Daddy-Daughter Racketeering

My daughter Ariel asked me to teach her to code. She wants to be a programmer.

I'm ridiculously proud of her! Following in her old man's footsteps! She is clearly a brilliant diamond amongst the rubble of her generation!

I better not screw this up.

So, after much thought and careful consideration, I decided to help her learn how to code through the Racket programming language.

Why Racket?

My introduction to programming was rough, and had me questioning my intelligence, intestinal fortitude and career options - I wondered why anyone would want to be a professional coder? A little back story:

A Grunt's Not So Gentle Intro to Computering

I was a soldier once, an infantryman in the Army's 10th Mountain Division. After serving 4 years, I reenlisted for an additional 6 years, and was able to get a semester of college as part of my contract.

At that time, I had owned a computer for about 3 months. I bought the cheapest Gateway available, and my dial-up modem connected me to a fascinating virtual world at 56 kbit/s - email, ICQ, Napster, E*TRADE, Unreal Tournament - and I wanted to be more than an end-user.

So, I enrolled at Jefferson Community College in Watertown, NY; and signed up for an introductory programming class. The language: COBOL


To me, it sounded like some kind of futuristic super-tech wielded by NASA rocket science physicist hackers. Probably created by Einstein during his stint at the Black Mesa Research Facility.

I quickly learned that wasn't the case. COBOL was designed to be a common business language. I knew nothing about business, and I was ignorant as to the inner workings of computers. In fact, this was my first computer class of any kind, and I was in over my head.

The professor talked about how much simpler COBOL was when compared to the punch cards used when he started programming. I thought writing COBOL was slightly more preferable than a steel-toed kick to the nether regions.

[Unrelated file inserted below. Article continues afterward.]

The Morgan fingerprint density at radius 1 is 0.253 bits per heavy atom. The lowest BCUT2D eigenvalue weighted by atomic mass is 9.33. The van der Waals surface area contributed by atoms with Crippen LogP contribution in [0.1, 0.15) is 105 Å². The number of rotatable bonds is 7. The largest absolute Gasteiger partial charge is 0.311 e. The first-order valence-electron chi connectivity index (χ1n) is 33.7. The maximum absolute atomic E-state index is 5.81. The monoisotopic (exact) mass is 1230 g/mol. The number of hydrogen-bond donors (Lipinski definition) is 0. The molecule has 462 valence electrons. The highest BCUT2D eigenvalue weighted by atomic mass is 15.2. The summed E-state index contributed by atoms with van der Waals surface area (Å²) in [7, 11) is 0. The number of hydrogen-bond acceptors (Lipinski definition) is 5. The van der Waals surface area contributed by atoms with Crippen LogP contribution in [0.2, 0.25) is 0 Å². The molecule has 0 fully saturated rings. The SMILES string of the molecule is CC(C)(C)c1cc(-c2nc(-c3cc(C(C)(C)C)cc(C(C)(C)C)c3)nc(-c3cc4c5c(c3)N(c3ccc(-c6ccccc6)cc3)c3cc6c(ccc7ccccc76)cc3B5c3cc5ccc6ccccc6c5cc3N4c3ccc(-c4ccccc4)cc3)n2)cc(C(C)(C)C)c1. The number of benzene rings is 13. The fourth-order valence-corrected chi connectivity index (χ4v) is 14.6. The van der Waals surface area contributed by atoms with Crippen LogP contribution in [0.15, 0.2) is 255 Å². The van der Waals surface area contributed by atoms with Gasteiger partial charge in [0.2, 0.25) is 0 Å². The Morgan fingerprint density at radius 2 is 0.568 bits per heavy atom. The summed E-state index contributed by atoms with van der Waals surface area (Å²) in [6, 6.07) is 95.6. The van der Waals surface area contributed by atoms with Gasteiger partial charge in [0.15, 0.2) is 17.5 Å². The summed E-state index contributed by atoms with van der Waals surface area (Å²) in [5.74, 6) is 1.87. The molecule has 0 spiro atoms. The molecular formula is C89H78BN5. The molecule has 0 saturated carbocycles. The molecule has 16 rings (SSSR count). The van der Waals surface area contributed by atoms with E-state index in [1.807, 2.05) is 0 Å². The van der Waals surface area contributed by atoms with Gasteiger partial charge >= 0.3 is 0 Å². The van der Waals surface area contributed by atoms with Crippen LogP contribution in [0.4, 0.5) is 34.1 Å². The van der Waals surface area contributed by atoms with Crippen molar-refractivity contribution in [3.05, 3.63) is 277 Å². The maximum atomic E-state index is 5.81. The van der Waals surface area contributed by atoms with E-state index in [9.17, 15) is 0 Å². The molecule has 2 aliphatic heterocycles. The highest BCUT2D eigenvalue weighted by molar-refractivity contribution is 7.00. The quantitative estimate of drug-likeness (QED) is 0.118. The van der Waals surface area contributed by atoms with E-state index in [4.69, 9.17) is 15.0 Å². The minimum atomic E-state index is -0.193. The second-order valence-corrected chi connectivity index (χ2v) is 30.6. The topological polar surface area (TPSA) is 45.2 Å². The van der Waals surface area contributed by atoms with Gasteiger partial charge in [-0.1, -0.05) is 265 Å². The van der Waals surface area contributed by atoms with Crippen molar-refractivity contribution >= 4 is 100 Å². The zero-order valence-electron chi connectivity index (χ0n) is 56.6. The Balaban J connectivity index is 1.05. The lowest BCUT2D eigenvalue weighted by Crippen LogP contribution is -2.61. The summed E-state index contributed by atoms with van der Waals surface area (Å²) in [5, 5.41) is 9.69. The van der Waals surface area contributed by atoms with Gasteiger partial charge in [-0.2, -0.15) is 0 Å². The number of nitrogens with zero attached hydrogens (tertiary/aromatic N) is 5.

Any doubts I had about a career in the Army dissipated as I continued that class - I was a good soldier, I enjoyed it, and I could pretend that COBOL never happened.

You Don't Have to Teach Her COBOL!

I know, I know - but that experience made me very cautious about programming languages, or at least first programming languages.

I had no expectation that learning to code would be easy or fun, but I also didn't expect it to suck so bad.

How About Python or Ruby? They're Easy-ish

I work with both languages, and I really enjoy coding in Ruby. It had occurred to me that Ariel might like building a Sinatra or Ruby on Rails app/site.

She would also have the opportunity to learn html, css, erb, and javascript. Or coffeescript, haml, and slim. Bootstrap and AngularJS. And I could teach her how to use Vim, or Rubymine, or Atom, or Sublime Text.

Wow, that escalated quickly.

Ariel is 15 years old, on her high school Drill Team, and enrolled in honors courses. Her time is limited, and I don't want to overwhelm her or take the focus off of programming fundamentals.